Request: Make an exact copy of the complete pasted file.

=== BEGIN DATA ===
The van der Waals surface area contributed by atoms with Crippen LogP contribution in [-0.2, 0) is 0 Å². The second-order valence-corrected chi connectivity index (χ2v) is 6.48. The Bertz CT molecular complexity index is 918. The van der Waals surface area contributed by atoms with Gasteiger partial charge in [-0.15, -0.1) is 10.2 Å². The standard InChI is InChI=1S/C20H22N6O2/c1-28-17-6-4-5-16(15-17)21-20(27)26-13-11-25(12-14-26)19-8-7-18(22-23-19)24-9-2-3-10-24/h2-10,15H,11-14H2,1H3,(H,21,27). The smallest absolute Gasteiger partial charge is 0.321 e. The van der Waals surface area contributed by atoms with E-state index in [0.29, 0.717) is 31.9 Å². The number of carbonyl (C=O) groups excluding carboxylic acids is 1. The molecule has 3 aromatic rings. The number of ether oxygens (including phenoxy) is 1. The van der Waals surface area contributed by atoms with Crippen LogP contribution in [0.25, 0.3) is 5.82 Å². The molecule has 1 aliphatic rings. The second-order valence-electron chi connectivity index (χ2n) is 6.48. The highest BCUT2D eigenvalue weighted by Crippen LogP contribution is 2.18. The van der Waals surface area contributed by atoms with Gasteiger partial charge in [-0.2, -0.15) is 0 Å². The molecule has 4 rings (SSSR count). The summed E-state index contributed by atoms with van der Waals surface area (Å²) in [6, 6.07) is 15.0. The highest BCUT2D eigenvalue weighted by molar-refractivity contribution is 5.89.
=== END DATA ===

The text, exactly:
The van der Waals surface area contributed by atoms with Crippen LogP contribution in [-0.2, 0) is 0 Å². The second-order valence-corrected chi connectivity index (χ2v) is 6.48. The Bertz CT molecular complexity index is 918. The van der Waals surface area contributed by atoms with Gasteiger partial charge in [-0.15, -0.1) is 10.2 Å². The standard InChI is InChI=1S/C20H22N6O2/c1-28-17-6-4-5-16(15-17)21-20(27)26-13-11-25(12-14-26)19-8-7-18(22-23-19)24-9-2-3-10-24/h2-10,15H,11-14H2,1H3,(H,21,27). The smallest absolute Gasteiger partial charge is 0.321 e. The van der Waals surface area contributed by atoms with E-state index in [0.29, 0.717) is 31.9 Å². The number of carbonyl (C=O) groups excluding carboxylic acids is 1. The molecule has 3 aromatic rings. The number of ether oxygens (including phenoxy) is 1. The van der Waals surface area contributed by atoms with Crippen LogP contribution in [0.25, 0.3) is 5.82 Å². The molecule has 1 aliphatic rings. The second-order valence-electron chi connectivity index (χ2n) is 6.48. The highest BCUT2D eigenvalue weighted by Crippen LogP contribution is 2.18. The van der Waals surface area contributed by atoms with Gasteiger partial charge in [-0.2, -0.15) is 0 Å². The molecule has 4 rings (SSSR count). The summed E-state index contributed by atoms with van der Waals surface area (Å²) in [6, 6.07) is 15.0. The highest BCUT2D eigenvalue weighted by molar-refractivity contribution is 5.89.